Michael Brawne, who died in July, occupied a special place in British architecture, achieving distinction in practice, education and scholarship. In education he is probably best known as Professor of Architecture at Bath, from 1978 to 1990, where he collaborated with Ted Happold in creating the experimental course in which students of architecture and engineering shared courses and projects.
But his career ranged far and wide, intellectually and geographically, and he continued working almost to the end of his life.
Brawne was born in Vienna and his family moved to Prague when he was one. In 1939, at the age of 13, his parents sent him to Britain, where he lived in Scotland. In 194243 he read mathematics at Edinburgh before enlisting as a meteorologist in the RAF. Upon demobilisation in 1947 he enrolled at the Architectural Association and, afterwards, won a scholarship to take a master's degree at MIT. Following a year in San Francisco he returned to London in 1956, where he worked successively for Architect's Co-Partnership, the British Transport Commission and Denys Lasdun. At Lasdun's office he worked on a project for laboratories at Cambridge and on the masterplan and buildings at the University of East Anglia. In 1963 he opened his own office, and in the following year began to teach at Cambridge.
From this time on there was a flood of projects and writings. Buildings included laboratories for the Royal Holloway College in 1975, the National Library of Sri Lanka, which opened in 1990, and, latterly, museum and library projects in Germany at Münster, Paderborn and Fulda. In addition, Brawne also designed numerous major exhibitions for the Arts Council and others, including shows at the Tate of Gabo, 1966, Picasso Sculpture, Ceramics and Graphics, 1967, Henry Moore, 1968, and Claes Oldenburg, 1970. As recently as 1996 he designed the 'Architecture of Information' exhibition at the Venice Biennale for the British Council.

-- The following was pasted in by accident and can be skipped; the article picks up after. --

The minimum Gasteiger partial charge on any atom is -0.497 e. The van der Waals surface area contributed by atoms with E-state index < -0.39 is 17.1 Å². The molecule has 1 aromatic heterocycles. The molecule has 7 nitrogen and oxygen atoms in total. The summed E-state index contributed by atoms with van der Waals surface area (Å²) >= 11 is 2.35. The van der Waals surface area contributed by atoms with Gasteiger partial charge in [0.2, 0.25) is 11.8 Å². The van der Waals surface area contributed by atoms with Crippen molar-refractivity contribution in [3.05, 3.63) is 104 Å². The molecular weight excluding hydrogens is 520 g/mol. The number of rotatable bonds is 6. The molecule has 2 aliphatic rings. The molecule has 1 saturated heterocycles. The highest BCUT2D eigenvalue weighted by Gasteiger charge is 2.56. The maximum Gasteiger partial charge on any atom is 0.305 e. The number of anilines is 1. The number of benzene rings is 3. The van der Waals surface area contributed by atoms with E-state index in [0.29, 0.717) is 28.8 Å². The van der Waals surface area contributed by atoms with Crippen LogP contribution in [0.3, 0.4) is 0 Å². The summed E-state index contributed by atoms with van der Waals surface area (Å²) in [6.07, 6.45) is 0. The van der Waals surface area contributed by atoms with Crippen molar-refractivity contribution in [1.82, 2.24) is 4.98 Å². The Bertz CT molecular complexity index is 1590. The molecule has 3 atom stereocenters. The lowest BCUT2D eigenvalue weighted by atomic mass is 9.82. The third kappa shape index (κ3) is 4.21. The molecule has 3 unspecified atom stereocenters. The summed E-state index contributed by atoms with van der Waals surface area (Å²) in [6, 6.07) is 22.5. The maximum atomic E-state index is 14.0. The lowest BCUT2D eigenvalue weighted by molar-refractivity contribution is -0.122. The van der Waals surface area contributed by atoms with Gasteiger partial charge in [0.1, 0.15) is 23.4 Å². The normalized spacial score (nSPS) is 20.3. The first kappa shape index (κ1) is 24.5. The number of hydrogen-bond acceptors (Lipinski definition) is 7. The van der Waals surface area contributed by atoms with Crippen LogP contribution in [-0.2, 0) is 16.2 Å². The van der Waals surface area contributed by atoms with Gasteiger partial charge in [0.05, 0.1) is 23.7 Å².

His expertise in exhibition and museum design informed his first major book, The New Museum, published in 1966. And in the 1990s he produced monographs on Meier's Museum für Kunsthandwerk, Kahn's Kimbell Art Museum, the Louisiana Museum and the Getty Center. Brawne's book on museum design was paralleled by Libraries: architecture and equipment, 1970, and in 1983 he was the ideal author for Arup Associates: the biography of an architectural practice.
All of this would count as a major achievement, but Brawne's intellectual substance led him to explore more theoretical territories.
He was long engaged with the representation of the scientific method found in Karl Popper's writings and with the potential of these ideas as the basis for a coherent approach to architectural design. This was given its first extended expression in From Idea to Building, published in 1992, and revisited in his last book, Architectural Thought and the Design Process, to be published this autumn.
Brawne's life and work are a powerful demonstration of the potential, perhaps the necessity, of combining practice, teaching and scholarship in architecture. It is particularly poignant that this seems to be made increasingly difficult by the ever-growing bureaucracy that bears upon the schools of architecture in Britain today. Maybe his example will inspire creative resistance.